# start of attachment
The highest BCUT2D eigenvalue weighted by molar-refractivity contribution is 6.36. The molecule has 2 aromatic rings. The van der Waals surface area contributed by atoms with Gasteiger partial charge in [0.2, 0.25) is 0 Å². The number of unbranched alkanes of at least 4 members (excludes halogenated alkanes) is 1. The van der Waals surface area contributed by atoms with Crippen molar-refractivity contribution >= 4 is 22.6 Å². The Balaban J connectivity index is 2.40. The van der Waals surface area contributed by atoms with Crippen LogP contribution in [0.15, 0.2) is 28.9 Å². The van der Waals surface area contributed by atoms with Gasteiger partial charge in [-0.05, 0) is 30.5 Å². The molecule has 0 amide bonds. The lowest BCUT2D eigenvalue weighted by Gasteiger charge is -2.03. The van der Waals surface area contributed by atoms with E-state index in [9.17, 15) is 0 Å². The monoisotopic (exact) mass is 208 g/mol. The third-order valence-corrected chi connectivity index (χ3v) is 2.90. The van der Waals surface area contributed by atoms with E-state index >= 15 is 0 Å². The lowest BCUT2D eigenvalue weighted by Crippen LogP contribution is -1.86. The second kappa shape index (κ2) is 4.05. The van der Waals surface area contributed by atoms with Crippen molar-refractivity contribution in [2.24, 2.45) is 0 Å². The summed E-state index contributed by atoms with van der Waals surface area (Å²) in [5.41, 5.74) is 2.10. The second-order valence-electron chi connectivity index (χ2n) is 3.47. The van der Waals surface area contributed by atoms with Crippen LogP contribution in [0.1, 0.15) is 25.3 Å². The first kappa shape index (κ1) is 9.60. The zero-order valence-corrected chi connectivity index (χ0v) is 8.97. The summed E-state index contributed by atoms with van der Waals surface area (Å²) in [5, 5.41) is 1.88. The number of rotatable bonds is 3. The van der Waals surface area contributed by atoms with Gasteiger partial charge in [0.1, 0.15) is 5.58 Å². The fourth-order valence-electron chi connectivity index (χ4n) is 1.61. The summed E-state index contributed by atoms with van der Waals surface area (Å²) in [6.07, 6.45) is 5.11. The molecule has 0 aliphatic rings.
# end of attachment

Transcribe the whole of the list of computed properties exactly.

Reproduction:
The highest BCUT2D eigenvalue weighted by molar-refractivity contribution is 6.36. The molecule has 2 aromatic rings. The van der Waals surface area contributed by atoms with Gasteiger partial charge in [0.2, 0.25) is 0 Å². The number of unbranched alkanes of at least 4 members (excludes halogenated alkanes) is 1. The van der Waals surface area contributed by atoms with Crippen molar-refractivity contribution >= 4 is 22.6 Å². The Balaban J connectivity index is 2.40. The van der Waals surface area contributed by atoms with Crippen LogP contribution in [0.15, 0.2) is 28.9 Å². The van der Waals surface area contributed by atoms with Gasteiger partial charge in [-0.05, 0) is 30.5 Å². The molecule has 0 amide bonds. The lowest BCUT2D eigenvalue weighted by Gasteiger charge is -2.03. The van der Waals surface area contributed by atoms with E-state index in [9.17, 15) is 0 Å². The monoisotopic (exact) mass is 208 g/mol. The third-order valence-corrected chi connectivity index (χ3v) is 2.90. The van der Waals surface area contributed by atoms with E-state index >= 15 is 0 Å². The lowest BCUT2D eigenvalue weighted by Crippen LogP contribution is -1.86. The second kappa shape index (κ2) is 4.05. The van der Waals surface area contributed by atoms with Crippen molar-refractivity contribution in [2.24, 2.45) is 0 Å². The summed E-state index contributed by atoms with van der Waals surface area (Å²) in [5.41, 5.74) is 2.10. The second-order valence-electron chi connectivity index (χ2n) is 3.47. The van der Waals surface area contributed by atoms with Crippen LogP contribution in [0.1, 0.15) is 25.3 Å². The first kappa shape index (κ1) is 9.60. The zero-order valence-corrected chi connectivity index (χ0v) is 8.97. The summed E-state index contributed by atoms with van der Waals surface area (Å²) in [5, 5.41) is 1.88. The number of rotatable bonds is 3. The van der Waals surface area contributed by atoms with Gasteiger partial charge in [0.1, 0.15) is 5.58 Å². The fourth-order valence-electron chi connectivity index (χ4n) is 1.61. The summed E-state index contributed by atoms with van der Waals surface area (Å²) in [6.07, 6.45) is 5.11. The molecule has 0 aliphatic rings.